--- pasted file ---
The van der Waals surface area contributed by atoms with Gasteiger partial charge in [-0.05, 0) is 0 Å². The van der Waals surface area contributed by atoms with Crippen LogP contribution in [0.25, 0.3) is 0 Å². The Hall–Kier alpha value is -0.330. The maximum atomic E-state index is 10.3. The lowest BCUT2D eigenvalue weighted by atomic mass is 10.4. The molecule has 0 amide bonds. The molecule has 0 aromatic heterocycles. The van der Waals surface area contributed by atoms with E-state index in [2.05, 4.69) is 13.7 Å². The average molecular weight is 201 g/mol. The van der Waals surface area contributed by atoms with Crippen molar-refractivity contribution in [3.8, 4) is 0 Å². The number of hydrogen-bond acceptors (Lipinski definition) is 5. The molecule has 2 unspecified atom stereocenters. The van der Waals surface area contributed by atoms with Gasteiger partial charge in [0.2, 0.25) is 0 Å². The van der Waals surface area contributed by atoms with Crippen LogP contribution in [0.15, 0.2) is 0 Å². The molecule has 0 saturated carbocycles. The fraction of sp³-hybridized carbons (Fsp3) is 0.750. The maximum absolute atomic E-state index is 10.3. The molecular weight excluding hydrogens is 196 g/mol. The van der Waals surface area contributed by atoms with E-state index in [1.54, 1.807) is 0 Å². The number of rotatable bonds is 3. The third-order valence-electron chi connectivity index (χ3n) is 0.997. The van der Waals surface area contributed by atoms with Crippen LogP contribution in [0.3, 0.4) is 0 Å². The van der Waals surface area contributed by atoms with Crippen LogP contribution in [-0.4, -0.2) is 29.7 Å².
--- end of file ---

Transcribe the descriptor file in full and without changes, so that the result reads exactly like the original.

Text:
The van der Waals surface area contributed by atoms with Gasteiger partial charge in [-0.05, 0) is 0 Å². The van der Waals surface area contributed by atoms with Crippen LogP contribution in [0.25, 0.3) is 0 Å². The Hall–Kier alpha value is -0.330. The maximum atomic E-state index is 10.3. The lowest BCUT2D eigenvalue weighted by atomic mass is 10.4. The molecule has 0 amide bonds. The molecule has 0 aromatic heterocycles. The van der Waals surface area contributed by atoms with E-state index in [2.05, 4.69) is 13.7 Å². The average molecular weight is 201 g/mol. The van der Waals surface area contributed by atoms with Crippen molar-refractivity contribution in [3.8, 4) is 0 Å². The number of hydrogen-bond acceptors (Lipinski definition) is 5. The molecule has 2 unspecified atom stereocenters. The van der Waals surface area contributed by atoms with Gasteiger partial charge in [0.2, 0.25) is 0 Å². The van der Waals surface area contributed by atoms with Crippen LogP contribution in [0.15, 0.2) is 0 Å². The molecule has 0 saturated carbocycles. The fraction of sp³-hybridized carbons (Fsp3) is 0.750. The maximum absolute atomic E-state index is 10.3. The molecular weight excluding hydrogens is 196 g/mol. The van der Waals surface area contributed by atoms with E-state index in [1.54, 1.807) is 0 Å². The number of rotatable bonds is 3. The third-order valence-electron chi connectivity index (χ3n) is 0.997. The van der Waals surface area contributed by atoms with Crippen LogP contribution in [0.3, 0.4) is 0 Å². The van der Waals surface area contributed by atoms with Crippen LogP contribution in [-0.4, -0.2) is 29.7 Å².